I can hear you muttering – ‘tell us something we don’t know’ – which of course is correct, but I’m always interested to see our prejudices confirmed, or not, by some good quantitative research.
This research also suggested that almost twice as many people support new housing being built in their area than oppose it, which perhaps isn’t what we were expecting to hear.
In the debate that followed at the launch event, it was pointed out that there were some places in the country – East Surrey was specifically mentioned, but the same phenomenon is also happening around the country in places like the Wirral for example – where, when local authorities try to promote new homes, councillors lose their seats, often to independents.
I don’t know all the examples but my impression of some of these places is that councillors, in some cases almost forced by Government policy, have been trying to support housing in some pretty inappropriate places and that the electoral response isn’t necessarily an entirely irrational NIMBY reaction.
But that wasn’t what caught my eye.
Demos made a policy proposal in the report for something they called Community-Developer Partnerships.
Relating this idea to the concept of putting workers on company boards, they suggested the idea of creating boards to be in charge of housing developments, with community representatives sitting alongside representatives from the developer.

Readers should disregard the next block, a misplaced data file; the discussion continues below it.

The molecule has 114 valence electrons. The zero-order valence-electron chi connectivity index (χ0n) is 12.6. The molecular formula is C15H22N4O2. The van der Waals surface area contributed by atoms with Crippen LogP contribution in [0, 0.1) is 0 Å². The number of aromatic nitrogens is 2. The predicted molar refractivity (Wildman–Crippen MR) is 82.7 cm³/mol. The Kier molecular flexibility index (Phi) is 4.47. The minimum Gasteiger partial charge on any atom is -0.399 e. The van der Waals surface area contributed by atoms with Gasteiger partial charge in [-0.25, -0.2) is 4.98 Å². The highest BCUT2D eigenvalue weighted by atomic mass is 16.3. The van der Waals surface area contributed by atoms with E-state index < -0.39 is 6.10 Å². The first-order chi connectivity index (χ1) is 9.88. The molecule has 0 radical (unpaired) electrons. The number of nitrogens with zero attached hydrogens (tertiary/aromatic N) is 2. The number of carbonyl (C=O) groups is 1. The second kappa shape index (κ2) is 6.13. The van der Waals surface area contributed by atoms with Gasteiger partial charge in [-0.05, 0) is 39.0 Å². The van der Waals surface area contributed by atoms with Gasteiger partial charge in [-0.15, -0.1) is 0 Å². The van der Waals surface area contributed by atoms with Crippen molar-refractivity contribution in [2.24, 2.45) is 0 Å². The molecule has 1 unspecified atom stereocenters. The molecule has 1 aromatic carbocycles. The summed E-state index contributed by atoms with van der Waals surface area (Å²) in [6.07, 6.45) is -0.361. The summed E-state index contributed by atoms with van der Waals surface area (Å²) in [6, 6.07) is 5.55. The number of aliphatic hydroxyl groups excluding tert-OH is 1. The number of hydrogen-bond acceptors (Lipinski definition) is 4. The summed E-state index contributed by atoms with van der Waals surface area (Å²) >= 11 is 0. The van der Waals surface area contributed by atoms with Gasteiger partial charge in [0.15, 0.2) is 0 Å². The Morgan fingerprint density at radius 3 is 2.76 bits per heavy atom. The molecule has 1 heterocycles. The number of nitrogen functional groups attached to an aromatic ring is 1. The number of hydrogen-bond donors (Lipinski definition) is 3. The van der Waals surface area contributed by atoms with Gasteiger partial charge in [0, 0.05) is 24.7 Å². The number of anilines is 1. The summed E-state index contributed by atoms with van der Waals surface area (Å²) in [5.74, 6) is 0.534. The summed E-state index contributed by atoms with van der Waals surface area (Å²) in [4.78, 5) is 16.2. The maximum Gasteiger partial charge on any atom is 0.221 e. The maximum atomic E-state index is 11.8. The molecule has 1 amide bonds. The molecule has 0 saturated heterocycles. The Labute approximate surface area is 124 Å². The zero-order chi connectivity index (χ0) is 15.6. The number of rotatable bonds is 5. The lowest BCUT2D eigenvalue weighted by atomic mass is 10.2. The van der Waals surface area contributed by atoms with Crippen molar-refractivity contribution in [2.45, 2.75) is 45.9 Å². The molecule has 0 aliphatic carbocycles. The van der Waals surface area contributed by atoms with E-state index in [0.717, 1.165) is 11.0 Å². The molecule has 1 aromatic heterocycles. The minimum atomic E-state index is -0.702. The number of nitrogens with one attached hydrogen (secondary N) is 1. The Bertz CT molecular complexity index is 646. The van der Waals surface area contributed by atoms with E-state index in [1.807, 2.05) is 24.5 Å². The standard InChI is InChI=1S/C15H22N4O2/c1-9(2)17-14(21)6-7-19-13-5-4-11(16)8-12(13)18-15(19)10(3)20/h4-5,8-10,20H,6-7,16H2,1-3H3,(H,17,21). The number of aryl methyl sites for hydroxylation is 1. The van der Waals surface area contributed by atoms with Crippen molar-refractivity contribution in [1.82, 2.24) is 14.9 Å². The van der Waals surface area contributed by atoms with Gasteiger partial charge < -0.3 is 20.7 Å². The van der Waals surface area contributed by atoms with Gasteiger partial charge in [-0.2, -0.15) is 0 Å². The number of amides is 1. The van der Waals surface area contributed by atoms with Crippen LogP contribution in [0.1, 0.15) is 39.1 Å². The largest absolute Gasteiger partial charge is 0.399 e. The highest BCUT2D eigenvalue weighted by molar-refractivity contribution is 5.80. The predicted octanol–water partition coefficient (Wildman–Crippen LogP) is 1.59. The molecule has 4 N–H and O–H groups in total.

They suggested the board could be formed before the developer makes a planning application and, if the application was granted, it would become a community-development board with a mandate to oversee the delivery of new homes.
They positioned this in the space between community led development, something Demos have previously espoused, and developer led development. They pitched it as combining the developer’s financial resource and technical expertise, with the community’s local representation and legitimacy.
Many will dismiss this as a ludicrous idea but Demos are, at this stage, simply suggesting that it is worthy of further investigation by all those potentially involved.
Its potential linkage with neighbourhood planning and neighbourhood development orders is interesting for example. It does seem to give us a different way of thinking about the way we currently do these things, and we know that the current way is pretty dysfunctional.
Given that research undertaken for Grosvenor suggested that only 2% of the population trust developers and that 75% think property developers only care about making money Demos’s idea at least feels worthy of further development.
It might be a better alternative to the one Grosvenor are currently using on their Biscuit Factory scheme in Bermondsey in London, where negotiations over the project are happening between GLA and developer without community involvement and with the likely outcome being even less trust in both developers and planners.
Chris Brown is executive chairman of Igloo Regeneration